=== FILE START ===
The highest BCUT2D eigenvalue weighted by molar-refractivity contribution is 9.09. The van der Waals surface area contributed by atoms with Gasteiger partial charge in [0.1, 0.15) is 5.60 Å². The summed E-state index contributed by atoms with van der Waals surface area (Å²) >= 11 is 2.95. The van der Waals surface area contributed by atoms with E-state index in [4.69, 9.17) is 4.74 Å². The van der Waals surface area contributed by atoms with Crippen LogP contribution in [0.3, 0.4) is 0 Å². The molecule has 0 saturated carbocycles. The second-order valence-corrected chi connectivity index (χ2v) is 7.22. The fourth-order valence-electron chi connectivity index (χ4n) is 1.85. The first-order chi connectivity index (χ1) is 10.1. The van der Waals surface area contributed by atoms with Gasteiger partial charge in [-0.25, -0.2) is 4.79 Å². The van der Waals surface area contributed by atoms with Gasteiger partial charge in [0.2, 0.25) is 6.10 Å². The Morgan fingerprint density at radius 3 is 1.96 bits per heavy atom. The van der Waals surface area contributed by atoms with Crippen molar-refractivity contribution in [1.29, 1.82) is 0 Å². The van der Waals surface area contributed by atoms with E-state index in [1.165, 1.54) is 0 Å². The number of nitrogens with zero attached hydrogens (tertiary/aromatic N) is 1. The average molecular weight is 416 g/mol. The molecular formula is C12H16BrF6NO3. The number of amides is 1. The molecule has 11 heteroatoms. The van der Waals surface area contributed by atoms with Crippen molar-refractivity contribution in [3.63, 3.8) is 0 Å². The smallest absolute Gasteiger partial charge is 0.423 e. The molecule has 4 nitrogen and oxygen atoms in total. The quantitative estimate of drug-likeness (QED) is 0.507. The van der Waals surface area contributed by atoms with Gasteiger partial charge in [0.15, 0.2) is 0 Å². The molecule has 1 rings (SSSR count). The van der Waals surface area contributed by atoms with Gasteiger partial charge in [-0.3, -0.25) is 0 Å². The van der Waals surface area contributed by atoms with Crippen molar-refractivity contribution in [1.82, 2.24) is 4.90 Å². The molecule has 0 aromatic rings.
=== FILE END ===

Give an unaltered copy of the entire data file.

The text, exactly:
The highest BCUT2D eigenvalue weighted by molar-refractivity contribution is 9.09. The van der Waals surface area contributed by atoms with Gasteiger partial charge in [0.1, 0.15) is 5.60 Å². The summed E-state index contributed by atoms with van der Waals surface area (Å²) >= 11 is 2.95. The van der Waals surface area contributed by atoms with E-state index in [4.69, 9.17) is 4.74 Å². The van der Waals surface area contributed by atoms with Crippen LogP contribution in [0.3, 0.4) is 0 Å². The molecule has 0 saturated carbocycles. The second-order valence-corrected chi connectivity index (χ2v) is 7.22. The fourth-order valence-electron chi connectivity index (χ4n) is 1.85. The first-order chi connectivity index (χ1) is 10.1. The van der Waals surface area contributed by atoms with Gasteiger partial charge in [-0.25, -0.2) is 4.79 Å². The van der Waals surface area contributed by atoms with Gasteiger partial charge in [0.2, 0.25) is 6.10 Å². The Morgan fingerprint density at radius 3 is 1.96 bits per heavy atom. The van der Waals surface area contributed by atoms with Crippen molar-refractivity contribution in [1.29, 1.82) is 0 Å². The van der Waals surface area contributed by atoms with E-state index in [1.165, 1.54) is 0 Å². The number of nitrogens with zero attached hydrogens (tertiary/aromatic N) is 1. The average molecular weight is 416 g/mol. The molecular formula is C12H16BrF6NO3. The number of amides is 1. The molecule has 11 heteroatoms. The van der Waals surface area contributed by atoms with Crippen molar-refractivity contribution in [3.63, 3.8) is 0 Å². The smallest absolute Gasteiger partial charge is 0.423 e. The molecule has 4 nitrogen and oxygen atoms in total. The quantitative estimate of drug-likeness (QED) is 0.507. The van der Waals surface area contributed by atoms with Gasteiger partial charge in [0.15, 0.2) is 0 Å². The molecule has 1 rings (SSSR count). The van der Waals surface area contributed by atoms with Gasteiger partial charge in [-0.3, -0.25) is 0 Å². The van der Waals surface area contributed by atoms with Crippen molar-refractivity contribution in [1.82, 2.24) is 4.90 Å². The molecule has 0 aromatic rings.